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Disease and Condition

Definition

Wrinkles are a natural part of aging, but they’re most prominent on sun-exposed skin, such as the face, neck, hands and forearms. Although genetics are the most important determinant of skin structure and texture, sun exposure is the major contributor to wrinkles. Environmental exposure, such as to heat, wind and dust, as well as smoking, also may contribute to wrinkling.

If your wrinkles bother you, you have more options than ever to help eliminate or at least diminish their appearance. Medications, skin-resurfacing techniques, fillers, injectables and surgery top the list of effective wrinkle treatments.

Alternative medicine

Many wrinkle creams and lotions sold in department stores, in drugstores and on the Internet promise to reduce wrinkles and prevent or reverse damage caused by the sun. But these products are not likely to make a noticeable difference in your skin.

The Food and Drug Administration (FDA) classifies these creams and lotions as cosmetics, which are defined as having no medical value. So the FDA regulates them less strictly than it does drugs. This means that products don’t need to undergo rigorous testing for safety and effectiveness before approval to go on the market.

Because the FDA doesn’t evaluate cosmetic products for effectiveness, there’s no guarantee that any over-the-counter product will reduce your wrinkles.

Prevention

Here are ways to make the most of your skin’s appearance:

  • Protect your skin from the sun. Protect your skin — and prevent future wrinkles — by limiting the time you spend in the sun and always wearing protective clothing and hats. Also, use sunscreen when outdoors, even during winter.
  • Choose products with built-in sunscreen. When selecting skin care products, choose those with a built-in sun protection factor (SPF) of at least 30. Also, be sure to select products that are broad spectrum — meaning they block both UVA and UVB rays.
  • Use moisturizers. Dry skin shrivels plump skin cells, which can lead to premature fine lines and wrinkles. Though moisturizers can’t prevent wrinkles, they may temporarily mask tiny lines and creases.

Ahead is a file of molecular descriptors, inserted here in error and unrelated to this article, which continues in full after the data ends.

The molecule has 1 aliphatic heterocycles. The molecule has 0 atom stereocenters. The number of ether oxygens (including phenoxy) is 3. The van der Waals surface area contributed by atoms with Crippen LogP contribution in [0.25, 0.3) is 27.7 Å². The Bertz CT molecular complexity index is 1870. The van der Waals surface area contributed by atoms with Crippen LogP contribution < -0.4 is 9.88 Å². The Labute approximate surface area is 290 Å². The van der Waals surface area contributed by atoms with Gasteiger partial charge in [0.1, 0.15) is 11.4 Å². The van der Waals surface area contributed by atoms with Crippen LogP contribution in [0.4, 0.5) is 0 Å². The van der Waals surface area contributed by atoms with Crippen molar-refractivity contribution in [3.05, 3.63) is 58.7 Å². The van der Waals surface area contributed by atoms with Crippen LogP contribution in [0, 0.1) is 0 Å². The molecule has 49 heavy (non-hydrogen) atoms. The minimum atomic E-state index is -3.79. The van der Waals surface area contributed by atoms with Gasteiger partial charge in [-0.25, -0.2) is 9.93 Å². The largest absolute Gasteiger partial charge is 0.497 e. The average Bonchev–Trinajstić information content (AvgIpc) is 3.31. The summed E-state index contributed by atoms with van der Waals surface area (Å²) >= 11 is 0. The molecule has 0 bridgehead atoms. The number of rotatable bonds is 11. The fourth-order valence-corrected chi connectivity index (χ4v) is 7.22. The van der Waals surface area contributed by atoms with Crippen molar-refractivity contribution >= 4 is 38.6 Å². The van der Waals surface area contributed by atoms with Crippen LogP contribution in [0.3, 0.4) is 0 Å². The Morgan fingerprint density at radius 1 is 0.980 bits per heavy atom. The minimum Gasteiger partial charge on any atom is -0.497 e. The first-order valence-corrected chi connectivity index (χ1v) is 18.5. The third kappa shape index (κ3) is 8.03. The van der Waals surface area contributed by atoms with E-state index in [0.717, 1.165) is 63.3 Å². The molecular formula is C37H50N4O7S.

• Don’t smoke. Even if you’ve smoked for years or smoked heavily, you can still improve your skin tone and texture and prevent future wrinkles by quitting smoking.
  • Eat a healthy diet. There is some evidence that certain vitamins in your diet help protect your skin, particularly vitamins A, C, B-3 and E. More study is needed on the role of nutrition.

Treatments and drugs

If your wrinkles bother you, you have many options to help eliminate or at least reduce their appearance. Wrinkle treatments include:

Medications

  • Topical retinoids. Derived from vitamin A, retinoids that you apply to your skin may be able to reduce fine wrinkles, splotchy pigmentation and skin roughness. Retinoids must be used with a skin care program that includes daily broad-spectrum sunscreen application and protective clothing because the medication can make your skin burn more easily. It may also cause redness, dryness, itching, and a burning or tingling sensation. Tretinoin (Renova, Retin-A) and tazarotene (Avage, Tazorac) are examples of topical retinoids.
  • Nonprescription wrinkle creams. The effectiveness of anti-wrinkle creams depends in part on the active ingredient or ingredients. Retinol, alpha hydroxy acids, kinetin, coenzyme Q10, copper peptides and antioxidants may result in slight to modest improvements in wrinkles. However, nonprescription wrinkle creams contain lower concentrations of active ingredients than do prescription creams. Therefore results, if any, are limited and usually short-lived.

Surgical procedures and other techniques
A variety of skin-resurfacing techniques, injectables, fillers and surgical procedures are available to smooth out wrinkles. Each works a little differently and has its own set of potential results and side effects. Some studies indicate that a combination of treatments may yield the most satisfying results.

  • Dermabrasion. This procedure consists of sanding down (planing) the surface layer of your skin with a rapidly rotating brush. The planing removes the skin surface, and a new layer of skin grows in its place. Redness, scabbing and swelling generally last a couple of weeks. It may take several months for the pinkness to fade and for you to see the desired results.
  • Microdermabrasion. This technique is similar to dermabrasion, but less surface skin is removed. It’s done using a vacuum suction over your face while aluminum oxide crystals essentially sandblast your skin. Only a fine layer of skin is removed. You may notice a slight redness to the treated areas. Microdermabrasion usually requires repeated treatments to maintain the subtle, temporary results.
  • Laser, light source and radiofrequency treatments. In ablative (wounding) laser resurfacing, a laser beam destroys the outer layer of skin (epidermis) and heats the underlying skin (dermis), which stimulates the growth of new collagen fibers. As the wound heals, new skin forms that’s smoother and tighter. It can take up to several months to fully heal from ablative laser resurfacing. Newer developments in laser technology, such as nonablative fractional resurfacing, in which the laser divides the light up into many smaller pulses, have decreased the healing time. Nonablative lasers are less intense, so they don’t injure the epidermis. These treatments heat the dermis and cause new collagen and elastin formation. After several treatments, skin feels firmer and appears refreshed. Nonablative laser treatment typically needs to be repeated more often and results are subtle. There’s also a device that uses radiofrequency instead of light to heat the dermis and underlying tissue to achieve mildly to moderately tighter skin.